Lebanon judiciary to question former ministers over blast
Finance and public works ministers in office in late 2013, when the ammonium nitrate was first unloaded at Beirut’s port, will be quizzed
Beirut — Lebanon’s judiciary will question finance and public works ministers who were in office in late 2013, when the stockpile of ammonium nitrate that caused last week’s devastating explosion was first unloaded at Beirut’s port.
Former finance ministers Mohammed Safadi and Ali Hasan Khalil, as well as Ghazi Wazni — who was appointed in January and stays on a caretaker basis after the government resigned this week — will be quizzed, according to an official in the judiciary who declined to be named while discussing the sensitive investigation.
They will appear before an investigating panel after the ministers of public works, the official said. The two ministries are responsible for port operations.
The blast killed more than 170 people and injured thousands, exacerbating the country’s worst economic and political crises in decades.
None of the group of past and present finance ministers was immediately available for comment. A person in Wazni’s office said the minister had nothing to do with the explosion and wouldn’t be questioned.
Lawmaker Ghazi Zeaiter, who served as public works minister between 2014 and 2016, said in a televised press conference on Thursday that he was ready to appear in court and had asked the speaker, Nabih Berri, to lift his parliamentary immunity.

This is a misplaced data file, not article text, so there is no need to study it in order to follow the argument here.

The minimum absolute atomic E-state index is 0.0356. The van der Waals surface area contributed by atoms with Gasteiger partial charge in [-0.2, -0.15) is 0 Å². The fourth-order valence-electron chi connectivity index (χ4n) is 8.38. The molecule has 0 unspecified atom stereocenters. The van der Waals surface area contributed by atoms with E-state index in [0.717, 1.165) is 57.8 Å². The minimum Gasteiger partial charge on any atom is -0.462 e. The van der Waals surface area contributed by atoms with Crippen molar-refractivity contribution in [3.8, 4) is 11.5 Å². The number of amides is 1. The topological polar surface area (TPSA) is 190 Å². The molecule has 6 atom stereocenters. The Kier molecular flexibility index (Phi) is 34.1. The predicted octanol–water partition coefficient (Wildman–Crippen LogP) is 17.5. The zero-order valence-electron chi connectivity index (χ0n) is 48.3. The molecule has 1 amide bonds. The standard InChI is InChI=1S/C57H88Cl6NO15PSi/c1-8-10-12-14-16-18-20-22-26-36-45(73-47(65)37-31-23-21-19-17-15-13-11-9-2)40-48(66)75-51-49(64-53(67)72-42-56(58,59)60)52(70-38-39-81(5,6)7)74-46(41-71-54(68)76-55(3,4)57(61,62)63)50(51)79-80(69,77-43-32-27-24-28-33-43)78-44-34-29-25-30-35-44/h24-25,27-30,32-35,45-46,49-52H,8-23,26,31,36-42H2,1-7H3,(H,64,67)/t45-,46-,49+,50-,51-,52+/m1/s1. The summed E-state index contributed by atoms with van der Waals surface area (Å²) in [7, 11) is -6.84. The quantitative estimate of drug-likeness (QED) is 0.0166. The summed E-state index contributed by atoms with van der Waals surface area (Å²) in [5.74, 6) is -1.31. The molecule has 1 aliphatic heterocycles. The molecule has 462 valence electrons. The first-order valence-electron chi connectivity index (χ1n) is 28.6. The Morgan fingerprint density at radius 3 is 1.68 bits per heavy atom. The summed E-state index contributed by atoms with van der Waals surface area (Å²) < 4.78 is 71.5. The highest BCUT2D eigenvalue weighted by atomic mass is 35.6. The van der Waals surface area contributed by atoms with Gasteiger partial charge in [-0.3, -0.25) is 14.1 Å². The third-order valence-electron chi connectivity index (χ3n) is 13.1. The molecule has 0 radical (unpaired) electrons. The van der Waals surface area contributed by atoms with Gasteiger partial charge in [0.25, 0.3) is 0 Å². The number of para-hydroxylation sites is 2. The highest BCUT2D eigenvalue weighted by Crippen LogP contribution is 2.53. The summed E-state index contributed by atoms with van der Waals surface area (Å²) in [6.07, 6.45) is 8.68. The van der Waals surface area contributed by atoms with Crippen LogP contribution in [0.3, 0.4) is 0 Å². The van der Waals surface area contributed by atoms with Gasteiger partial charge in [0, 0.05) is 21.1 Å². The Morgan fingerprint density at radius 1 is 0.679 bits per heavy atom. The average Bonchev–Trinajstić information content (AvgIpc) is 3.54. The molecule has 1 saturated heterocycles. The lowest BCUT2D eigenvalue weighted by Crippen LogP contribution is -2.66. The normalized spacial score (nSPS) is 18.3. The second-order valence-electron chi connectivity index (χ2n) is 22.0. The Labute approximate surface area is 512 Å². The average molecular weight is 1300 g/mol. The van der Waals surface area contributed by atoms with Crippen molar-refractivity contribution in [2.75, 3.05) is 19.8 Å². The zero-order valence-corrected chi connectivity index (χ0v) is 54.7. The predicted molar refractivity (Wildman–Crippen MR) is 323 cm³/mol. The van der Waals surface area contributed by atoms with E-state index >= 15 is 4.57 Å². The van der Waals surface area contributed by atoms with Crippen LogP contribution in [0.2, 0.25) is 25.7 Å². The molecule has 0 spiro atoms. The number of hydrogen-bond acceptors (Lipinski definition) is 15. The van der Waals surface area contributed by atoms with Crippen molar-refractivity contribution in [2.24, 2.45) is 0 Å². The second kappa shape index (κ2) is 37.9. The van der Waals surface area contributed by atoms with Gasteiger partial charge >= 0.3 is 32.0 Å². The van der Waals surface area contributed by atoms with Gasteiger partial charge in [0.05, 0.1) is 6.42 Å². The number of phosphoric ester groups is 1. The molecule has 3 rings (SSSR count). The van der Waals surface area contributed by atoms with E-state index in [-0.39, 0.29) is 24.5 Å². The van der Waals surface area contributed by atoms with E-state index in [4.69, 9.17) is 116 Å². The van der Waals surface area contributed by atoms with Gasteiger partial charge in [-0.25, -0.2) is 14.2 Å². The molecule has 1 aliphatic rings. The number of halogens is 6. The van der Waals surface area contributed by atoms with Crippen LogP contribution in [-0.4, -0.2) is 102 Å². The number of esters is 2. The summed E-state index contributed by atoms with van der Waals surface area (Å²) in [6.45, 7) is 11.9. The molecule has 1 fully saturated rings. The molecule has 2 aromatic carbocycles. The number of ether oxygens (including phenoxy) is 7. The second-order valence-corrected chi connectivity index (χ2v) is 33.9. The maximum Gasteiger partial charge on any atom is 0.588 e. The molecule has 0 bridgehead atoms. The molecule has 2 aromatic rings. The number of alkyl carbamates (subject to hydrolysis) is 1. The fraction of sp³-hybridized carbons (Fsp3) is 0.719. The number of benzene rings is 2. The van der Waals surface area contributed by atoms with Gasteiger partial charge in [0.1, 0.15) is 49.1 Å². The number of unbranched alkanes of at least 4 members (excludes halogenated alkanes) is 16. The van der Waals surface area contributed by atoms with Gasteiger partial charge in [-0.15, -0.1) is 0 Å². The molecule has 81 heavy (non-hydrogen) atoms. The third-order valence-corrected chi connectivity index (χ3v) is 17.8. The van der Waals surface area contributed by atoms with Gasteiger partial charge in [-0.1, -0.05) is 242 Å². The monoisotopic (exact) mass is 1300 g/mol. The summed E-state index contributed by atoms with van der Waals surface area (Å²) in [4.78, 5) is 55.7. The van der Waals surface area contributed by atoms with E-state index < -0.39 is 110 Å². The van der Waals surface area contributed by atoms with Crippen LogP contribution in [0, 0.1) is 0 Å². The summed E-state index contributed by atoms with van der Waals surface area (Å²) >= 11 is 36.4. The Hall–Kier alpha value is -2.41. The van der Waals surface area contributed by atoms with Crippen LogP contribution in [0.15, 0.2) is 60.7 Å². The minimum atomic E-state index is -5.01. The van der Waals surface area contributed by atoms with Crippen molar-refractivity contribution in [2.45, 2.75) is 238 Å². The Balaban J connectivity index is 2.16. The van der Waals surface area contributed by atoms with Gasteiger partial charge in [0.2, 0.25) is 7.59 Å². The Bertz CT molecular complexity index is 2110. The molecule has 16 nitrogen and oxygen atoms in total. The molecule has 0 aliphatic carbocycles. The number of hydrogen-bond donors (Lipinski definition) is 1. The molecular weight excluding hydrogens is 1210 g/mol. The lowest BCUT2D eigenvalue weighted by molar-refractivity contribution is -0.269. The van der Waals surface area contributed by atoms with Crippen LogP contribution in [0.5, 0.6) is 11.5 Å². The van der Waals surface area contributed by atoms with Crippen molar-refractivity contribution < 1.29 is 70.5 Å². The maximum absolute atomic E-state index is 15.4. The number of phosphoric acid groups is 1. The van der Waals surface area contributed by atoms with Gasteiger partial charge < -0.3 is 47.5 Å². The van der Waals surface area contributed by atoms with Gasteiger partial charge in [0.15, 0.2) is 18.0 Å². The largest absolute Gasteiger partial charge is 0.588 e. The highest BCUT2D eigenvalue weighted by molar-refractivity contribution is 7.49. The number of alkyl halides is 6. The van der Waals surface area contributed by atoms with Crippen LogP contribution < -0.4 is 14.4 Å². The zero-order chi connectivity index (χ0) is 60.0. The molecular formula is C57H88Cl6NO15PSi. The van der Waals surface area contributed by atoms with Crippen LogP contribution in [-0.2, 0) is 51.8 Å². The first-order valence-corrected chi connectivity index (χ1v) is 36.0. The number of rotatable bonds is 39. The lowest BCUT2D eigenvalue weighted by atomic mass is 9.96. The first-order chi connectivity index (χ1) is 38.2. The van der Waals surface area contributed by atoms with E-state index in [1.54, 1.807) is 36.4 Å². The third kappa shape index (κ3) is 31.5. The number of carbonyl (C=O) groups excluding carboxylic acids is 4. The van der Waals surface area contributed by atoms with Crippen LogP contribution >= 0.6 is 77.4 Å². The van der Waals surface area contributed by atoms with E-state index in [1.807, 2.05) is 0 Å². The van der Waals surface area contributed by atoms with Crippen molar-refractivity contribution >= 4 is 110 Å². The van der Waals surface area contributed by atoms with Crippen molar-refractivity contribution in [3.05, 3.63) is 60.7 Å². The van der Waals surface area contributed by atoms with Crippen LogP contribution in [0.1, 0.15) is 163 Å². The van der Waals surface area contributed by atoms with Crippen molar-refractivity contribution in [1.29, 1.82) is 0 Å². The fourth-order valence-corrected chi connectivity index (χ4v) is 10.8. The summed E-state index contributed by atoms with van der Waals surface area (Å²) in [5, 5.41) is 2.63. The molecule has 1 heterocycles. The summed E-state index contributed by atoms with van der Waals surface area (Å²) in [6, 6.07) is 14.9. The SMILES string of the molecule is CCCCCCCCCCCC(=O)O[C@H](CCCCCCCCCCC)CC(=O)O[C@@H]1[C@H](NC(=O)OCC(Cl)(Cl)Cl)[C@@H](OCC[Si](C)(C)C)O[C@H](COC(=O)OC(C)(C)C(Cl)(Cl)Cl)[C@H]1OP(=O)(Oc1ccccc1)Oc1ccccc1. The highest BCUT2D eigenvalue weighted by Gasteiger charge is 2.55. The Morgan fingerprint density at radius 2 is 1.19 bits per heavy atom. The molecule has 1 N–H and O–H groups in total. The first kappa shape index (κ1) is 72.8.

In the event that ministers are implicated in the case, a third of parliament’s legislators would have to approve their referral to a court that specialises in trying members of the government and presidents.
The blast, which was heard in Cyprus, rocked the capital on August 4, severely damaging surrounding neighbourhoods and wiping out the port, the country’s lifeline. Authorities say that 2,750 tonnes of ammonium nitrate had been kept at the port since 2013 despite repeated safety warnings.
At least 20 people are already in custody, including the current and former GMs of the Lebanese customs and port officials. State prosecutors have also questioned officers in the army and state security, as well as other officials.
The supreme judicial council on Wednesday turned down the caretaker justice minister’s proposed pick to lead the investigation, citing possible close ties to the president’s party, according to a different judiciary official.
The council, which was asked to look in to the explosion last week, said judge Samer Youness is close to Gebran Bassil, the head of the largest Christian bloc in parliament and the son-in-law of the president. Other people are now being considered to head the probe.
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